But trust alone cannot do justice to Sylvia Pas de Deux, Diana and Acteon or any of the pas de deux from Symphony in C or Clark Tippet's Bruch Violin Concerto No. 1. Here a fuller emotional palette is needed: wit, passion, disdain, teasing, affection, desire, irony. The ballerina especially must have range: she must carve out her realm, tell us who she is, exhibit a degree of character. Alas, the ABT ballerinas proceed with colorless monotony, as if every ballet were the same.
Is this what it means to be a ballerina? These women do not see their bodies as sensitive instruments trained to respond to music with an intuitive physical intelligence. They never feel the pulse or reveal the inner workings of a variation. They do not even try to pull us into a mysterious, theatrical world of their own making. It seems not to occur to them to turn their difficulties into something interesting.Nor do we ever get the sense that they are enjoying the chase, or even--God forbid!--hamming it up a bit. Fun can lighten a dancer's load and bring the audience into her camp, but these dancers are too serious about perfection to indulge in such pleasures. The ABT ballerinas are so absorbed in workaday pursuits that their dancing is spiritually impoverished. They can do anything, but what do they believe in?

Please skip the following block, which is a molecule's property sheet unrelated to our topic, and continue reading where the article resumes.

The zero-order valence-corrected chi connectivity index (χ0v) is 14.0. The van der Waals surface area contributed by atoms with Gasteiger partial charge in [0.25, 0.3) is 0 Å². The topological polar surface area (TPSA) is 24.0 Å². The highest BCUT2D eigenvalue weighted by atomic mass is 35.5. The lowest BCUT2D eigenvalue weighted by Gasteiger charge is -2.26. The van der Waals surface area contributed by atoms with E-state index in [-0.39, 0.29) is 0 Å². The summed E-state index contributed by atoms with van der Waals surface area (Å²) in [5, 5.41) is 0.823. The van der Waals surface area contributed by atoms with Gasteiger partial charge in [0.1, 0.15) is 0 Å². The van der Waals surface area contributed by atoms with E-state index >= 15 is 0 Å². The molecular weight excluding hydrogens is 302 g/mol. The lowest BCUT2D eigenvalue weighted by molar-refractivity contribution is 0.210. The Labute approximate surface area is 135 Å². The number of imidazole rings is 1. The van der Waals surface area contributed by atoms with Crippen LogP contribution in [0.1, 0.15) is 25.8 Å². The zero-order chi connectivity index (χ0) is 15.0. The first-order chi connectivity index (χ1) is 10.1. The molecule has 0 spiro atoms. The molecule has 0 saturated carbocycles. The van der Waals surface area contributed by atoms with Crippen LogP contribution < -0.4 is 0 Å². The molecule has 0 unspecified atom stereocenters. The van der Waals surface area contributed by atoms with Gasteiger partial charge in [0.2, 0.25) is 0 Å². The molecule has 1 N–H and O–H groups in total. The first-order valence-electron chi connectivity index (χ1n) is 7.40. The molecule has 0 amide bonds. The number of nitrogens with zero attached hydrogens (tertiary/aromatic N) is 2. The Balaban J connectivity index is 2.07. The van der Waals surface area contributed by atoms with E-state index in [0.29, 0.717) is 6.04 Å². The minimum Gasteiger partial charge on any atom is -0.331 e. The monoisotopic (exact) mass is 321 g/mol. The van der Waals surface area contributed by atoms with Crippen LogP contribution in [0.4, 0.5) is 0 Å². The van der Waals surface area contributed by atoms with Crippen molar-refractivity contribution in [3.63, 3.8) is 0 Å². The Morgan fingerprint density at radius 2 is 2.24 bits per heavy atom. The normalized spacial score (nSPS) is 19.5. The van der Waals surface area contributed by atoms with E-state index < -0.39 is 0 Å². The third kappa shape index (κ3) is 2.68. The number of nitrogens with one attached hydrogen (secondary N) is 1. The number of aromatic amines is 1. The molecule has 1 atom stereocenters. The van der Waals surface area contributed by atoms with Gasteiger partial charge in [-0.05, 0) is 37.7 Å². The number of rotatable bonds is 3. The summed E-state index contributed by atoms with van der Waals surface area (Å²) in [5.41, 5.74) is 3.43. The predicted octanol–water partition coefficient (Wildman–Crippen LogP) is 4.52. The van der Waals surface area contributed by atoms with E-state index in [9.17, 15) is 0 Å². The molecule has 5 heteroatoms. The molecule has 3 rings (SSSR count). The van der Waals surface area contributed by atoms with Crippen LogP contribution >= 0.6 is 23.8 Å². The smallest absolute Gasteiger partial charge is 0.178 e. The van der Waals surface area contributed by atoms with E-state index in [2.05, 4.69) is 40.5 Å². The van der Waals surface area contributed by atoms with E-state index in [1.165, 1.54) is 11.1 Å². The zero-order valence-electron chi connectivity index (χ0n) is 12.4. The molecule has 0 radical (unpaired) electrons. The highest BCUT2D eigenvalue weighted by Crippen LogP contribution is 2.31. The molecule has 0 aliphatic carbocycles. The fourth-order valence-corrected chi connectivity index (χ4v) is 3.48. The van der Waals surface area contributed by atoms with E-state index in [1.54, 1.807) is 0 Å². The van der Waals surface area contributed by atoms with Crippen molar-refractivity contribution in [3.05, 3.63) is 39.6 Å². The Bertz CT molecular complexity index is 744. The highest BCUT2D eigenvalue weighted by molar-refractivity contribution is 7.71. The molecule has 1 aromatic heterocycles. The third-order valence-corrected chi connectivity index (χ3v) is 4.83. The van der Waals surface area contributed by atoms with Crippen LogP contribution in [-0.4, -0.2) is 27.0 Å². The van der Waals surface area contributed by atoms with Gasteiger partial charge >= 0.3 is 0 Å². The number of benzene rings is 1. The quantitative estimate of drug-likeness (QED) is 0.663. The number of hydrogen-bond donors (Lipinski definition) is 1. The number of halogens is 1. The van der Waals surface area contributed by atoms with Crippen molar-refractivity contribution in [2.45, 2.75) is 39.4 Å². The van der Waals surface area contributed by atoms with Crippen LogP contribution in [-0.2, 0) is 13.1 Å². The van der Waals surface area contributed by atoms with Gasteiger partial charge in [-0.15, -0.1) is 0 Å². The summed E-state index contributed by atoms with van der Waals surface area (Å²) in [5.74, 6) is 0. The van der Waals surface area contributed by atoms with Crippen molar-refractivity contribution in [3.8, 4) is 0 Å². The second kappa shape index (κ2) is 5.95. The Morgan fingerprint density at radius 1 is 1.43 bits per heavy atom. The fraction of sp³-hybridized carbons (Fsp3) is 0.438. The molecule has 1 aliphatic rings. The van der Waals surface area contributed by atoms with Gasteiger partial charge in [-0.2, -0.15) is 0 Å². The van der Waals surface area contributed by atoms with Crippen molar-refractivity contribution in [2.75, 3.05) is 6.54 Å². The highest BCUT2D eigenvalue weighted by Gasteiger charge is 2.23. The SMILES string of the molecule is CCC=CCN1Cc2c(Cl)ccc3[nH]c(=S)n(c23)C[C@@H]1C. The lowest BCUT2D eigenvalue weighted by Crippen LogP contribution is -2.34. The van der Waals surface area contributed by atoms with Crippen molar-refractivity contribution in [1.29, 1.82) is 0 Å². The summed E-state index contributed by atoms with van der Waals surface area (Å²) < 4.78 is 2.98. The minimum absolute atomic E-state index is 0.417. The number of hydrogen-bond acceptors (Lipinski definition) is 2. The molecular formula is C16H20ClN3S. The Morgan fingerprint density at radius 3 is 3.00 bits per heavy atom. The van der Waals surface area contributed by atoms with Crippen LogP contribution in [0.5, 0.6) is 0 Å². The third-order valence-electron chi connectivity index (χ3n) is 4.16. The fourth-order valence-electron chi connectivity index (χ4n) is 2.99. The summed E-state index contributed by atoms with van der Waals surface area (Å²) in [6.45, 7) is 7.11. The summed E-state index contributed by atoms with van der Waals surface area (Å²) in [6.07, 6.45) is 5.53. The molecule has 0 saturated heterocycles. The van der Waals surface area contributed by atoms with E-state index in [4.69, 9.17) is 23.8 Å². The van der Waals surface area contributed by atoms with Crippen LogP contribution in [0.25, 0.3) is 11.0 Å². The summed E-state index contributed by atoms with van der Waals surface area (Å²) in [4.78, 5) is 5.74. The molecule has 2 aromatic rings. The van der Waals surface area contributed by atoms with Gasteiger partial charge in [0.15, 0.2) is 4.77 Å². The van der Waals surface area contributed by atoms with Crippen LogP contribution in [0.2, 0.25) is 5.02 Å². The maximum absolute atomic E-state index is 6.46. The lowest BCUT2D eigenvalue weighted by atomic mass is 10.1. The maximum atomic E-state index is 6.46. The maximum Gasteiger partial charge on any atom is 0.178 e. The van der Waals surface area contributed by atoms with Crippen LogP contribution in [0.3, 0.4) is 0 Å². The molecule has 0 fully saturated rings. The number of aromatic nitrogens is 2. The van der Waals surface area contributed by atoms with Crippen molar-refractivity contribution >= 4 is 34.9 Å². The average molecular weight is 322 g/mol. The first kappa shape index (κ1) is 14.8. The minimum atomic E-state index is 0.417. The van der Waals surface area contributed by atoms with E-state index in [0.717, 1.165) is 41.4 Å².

Yet all is not lost. For the ABT men are a force of nature. Gone is the retiring danseur as princely partner. Gone is the restrained, Eric Bruhn-style bravura. Gone are the days when Nureyev and Baryshnikov were the exception rather than the rule. Since the early 1990s, ABT has attracted one extraordinary man after another: Belotserkovsky, Carreño, Corella, Graffin, Malakhov, Stiefel, Cornejo, de Luz, Gomes, Molina.